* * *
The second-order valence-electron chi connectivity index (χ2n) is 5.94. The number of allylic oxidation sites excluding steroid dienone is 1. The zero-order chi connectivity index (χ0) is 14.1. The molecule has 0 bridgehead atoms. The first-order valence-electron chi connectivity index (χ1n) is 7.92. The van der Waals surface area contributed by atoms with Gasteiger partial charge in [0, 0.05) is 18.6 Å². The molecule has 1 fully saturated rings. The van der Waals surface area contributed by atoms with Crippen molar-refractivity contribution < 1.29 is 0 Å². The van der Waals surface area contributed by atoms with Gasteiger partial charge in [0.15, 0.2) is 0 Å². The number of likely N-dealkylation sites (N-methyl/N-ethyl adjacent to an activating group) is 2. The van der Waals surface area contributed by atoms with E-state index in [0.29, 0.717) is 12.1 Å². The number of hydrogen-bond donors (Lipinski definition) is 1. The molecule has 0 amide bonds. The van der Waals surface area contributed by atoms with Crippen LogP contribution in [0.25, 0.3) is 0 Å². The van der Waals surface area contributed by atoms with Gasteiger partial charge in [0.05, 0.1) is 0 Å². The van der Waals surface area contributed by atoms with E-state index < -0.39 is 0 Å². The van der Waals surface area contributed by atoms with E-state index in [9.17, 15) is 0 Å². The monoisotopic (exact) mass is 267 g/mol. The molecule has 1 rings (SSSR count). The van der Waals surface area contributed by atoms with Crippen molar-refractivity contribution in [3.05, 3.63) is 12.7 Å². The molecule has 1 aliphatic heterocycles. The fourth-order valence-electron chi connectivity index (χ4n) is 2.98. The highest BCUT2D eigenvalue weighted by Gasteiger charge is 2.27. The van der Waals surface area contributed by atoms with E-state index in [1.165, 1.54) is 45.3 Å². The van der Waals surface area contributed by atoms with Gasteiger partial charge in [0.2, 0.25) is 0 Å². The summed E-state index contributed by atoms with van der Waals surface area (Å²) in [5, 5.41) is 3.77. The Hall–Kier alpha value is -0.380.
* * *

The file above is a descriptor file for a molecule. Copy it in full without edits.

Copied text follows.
The second-order valence-electron chi connectivity index (χ2n) is 5.94. The number of allylic oxidation sites excluding steroid dienone is 1. The zero-order chi connectivity index (χ0) is 14.1. The molecule has 0 bridgehead atoms. The first-order valence-electron chi connectivity index (χ1n) is 7.92. The van der Waals surface area contributed by atoms with Gasteiger partial charge in [0, 0.05) is 18.6 Å². The molecule has 1 fully saturated rings. The van der Waals surface area contributed by atoms with Crippen molar-refractivity contribution < 1.29 is 0 Å². The van der Waals surface area contributed by atoms with Gasteiger partial charge in [0.15, 0.2) is 0 Å². The number of likely N-dealkylation sites (N-methyl/N-ethyl adjacent to an activating group) is 2. The van der Waals surface area contributed by atoms with E-state index in [0.29, 0.717) is 12.1 Å². The number of hydrogen-bond donors (Lipinski definition) is 1. The molecule has 0 amide bonds. The van der Waals surface area contributed by atoms with Crippen LogP contribution in [0.25, 0.3) is 0 Å². The van der Waals surface area contributed by atoms with Gasteiger partial charge in [0.05, 0.1) is 0 Å². The van der Waals surface area contributed by atoms with E-state index < -0.39 is 0 Å². The van der Waals surface area contributed by atoms with E-state index in [9.17, 15) is 0 Å². The monoisotopic (exact) mass is 267 g/mol. The molecule has 1 rings (SSSR count). The van der Waals surface area contributed by atoms with Crippen molar-refractivity contribution in [3.05, 3.63) is 12.7 Å². The molecule has 1 aliphatic heterocycles. The fourth-order valence-electron chi connectivity index (χ4n) is 2.98. The highest BCUT2D eigenvalue weighted by Gasteiger charge is 2.27. The van der Waals surface area contributed by atoms with E-state index in [1.165, 1.54) is 45.3 Å². The van der Waals surface area contributed by atoms with Gasteiger partial charge in [0.2, 0.25) is 0 Å². The summed E-state index contributed by atoms with van der Waals surface area (Å²) in [5, 5.41) is 3.77. The Hall–Kier alpha value is -0.380.